Turkey has now got a unique op­por­tu­nity to strike long-term peace with the PKK and mend the bro­ken bridges with its Kur­dish com­mu­nity. Nei­ther of th­ese tasks is im­pos­si­ble but it needs new en­deav­our, trust, prac­ti­cal mea­sures and ac­cep­tance of in­evitabil­i­ties.

Th­ese in­evitabil­i­ties en­tail that the Kur­dish ques­tion or the PKK dilemma will not go away, but on the con­trary as the Kur­dish stand­ing in­creases in the Mid­dle East, so will the power and promi­nence of Turkey’s Kurds.

Real peace will not be achieved if Turkey be­lieves that is suf­fi­cient to sim­ply give Kurds rights that they should not have been de­prived of in the first place. Kurds are now look­ing be­yond ba­sic rights and to­wards real con­ces­sions from the Turk­ish government.

A rewrit­ing of the con­sti­tu­tion is a must. The Kur­dish sta­tus as the sec­ond eth­nic­ity in Turkey and their re­spec­tive rights must be en­shrined in law. A pros­per­ous part­ner­ship, in­creased em­ploy­ment and re­build­ing projects in the south east will bring the Kurds closer not fur­ther from Ankara. If the Kur­dish ques­tion can be truly re­solved, then this nat­u­rally opens new doors for Tur­keys EU as­pi­ra­tions. Turk­ish Kurds can en­joy EU ben­e­fits, as well as the Kur­dis­tan Re­gion know­ing that it will have the EU on its door step. The Kur­dish ques­tion and the PKK ques­tion are one and the same. Pro­vide greater rights to Kurds, im­ple­ment new eco­nomic mo­tions in the Kur­dish re­gions and open new doors for the Kurds and sup­port for the PKK will dwin­dle. The PKK have been the cham­pi­ons of Kur­dish rights and their flag bear­ers, but care­ful and sin­cere state over­reaches can slowly alien­ate the PKK.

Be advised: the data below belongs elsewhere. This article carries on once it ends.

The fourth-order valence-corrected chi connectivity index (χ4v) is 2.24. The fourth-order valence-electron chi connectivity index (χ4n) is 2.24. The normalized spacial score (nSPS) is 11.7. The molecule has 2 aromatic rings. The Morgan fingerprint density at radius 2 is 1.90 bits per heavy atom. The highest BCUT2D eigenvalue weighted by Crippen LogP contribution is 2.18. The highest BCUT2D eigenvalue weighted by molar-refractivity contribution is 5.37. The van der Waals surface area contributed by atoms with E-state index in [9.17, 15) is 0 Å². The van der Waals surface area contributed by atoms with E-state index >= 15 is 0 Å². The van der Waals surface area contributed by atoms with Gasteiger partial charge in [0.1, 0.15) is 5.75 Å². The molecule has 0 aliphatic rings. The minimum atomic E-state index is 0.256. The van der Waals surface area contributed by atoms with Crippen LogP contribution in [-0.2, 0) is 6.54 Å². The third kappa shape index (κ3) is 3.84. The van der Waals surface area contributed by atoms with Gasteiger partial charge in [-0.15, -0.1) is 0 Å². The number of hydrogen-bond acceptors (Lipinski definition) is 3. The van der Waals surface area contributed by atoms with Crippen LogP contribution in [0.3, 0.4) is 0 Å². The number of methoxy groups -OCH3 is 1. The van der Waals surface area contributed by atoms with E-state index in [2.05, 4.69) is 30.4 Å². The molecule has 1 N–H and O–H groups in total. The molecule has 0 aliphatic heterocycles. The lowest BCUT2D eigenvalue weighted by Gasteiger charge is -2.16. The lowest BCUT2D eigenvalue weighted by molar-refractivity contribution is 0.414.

Kurds are also tired and fed up of fight­ing, de­struc­tion of their ar­eas and the vi­cious cy­cle of been stuck be­tween a re­pres­sive state and rebel vi­o­lence.

Over­reaches start from above and the lat­est peace ini­tia­tive has new mo­men­tum and real prom­ise. In this re­gard, ap­point­ments such as Muam­mer Güler as in­te­rior min­is­ter, with roots in the Kur­dish ar­eas, re­plac­ing the un­pop­u­lar and hawk­ish Idris Naim Sahin, is just the right tonic.

Turkey’s par­lia­ment also passed a sym­bolic law on Thurs­day which gave right to Kurds to use their own lan­guage in court.

The “Demo­cratic Open­ings” of pre­vi­ous years stalled as Turk­ish Prime Min­is­ter Re­cep Tayyip Er­doğan be­come in­vari­ably stuck be­tween the past and the fu­ture, be­com­ing pinned down by the need to ap­pease na­tion­al­ist vot­ers and me­dia pres­sure.

A sim­i­lar in­con­sis­tent or stop-start ap­proach will sim­ply de­lay the process by a few more years, but Kurds and Turks have no choice but to re­turn to the ne­go­ti­at­ing ta­ble. As the slay­ing of Sakine Can­siz and other fe­male PKK mem­bers showed, there are plenty of sides that seek to de­stroy peace.

It’s time for Turkey to brave in its ac­tions and break the sta­tus quo for the ben­e­fit of a new Turkey based on true brother­hood.

A tai­lor in Afrin, north­ern Syria, makes flags in the Kur­dish na­tional colours, Oc­to­ber 10, 2012.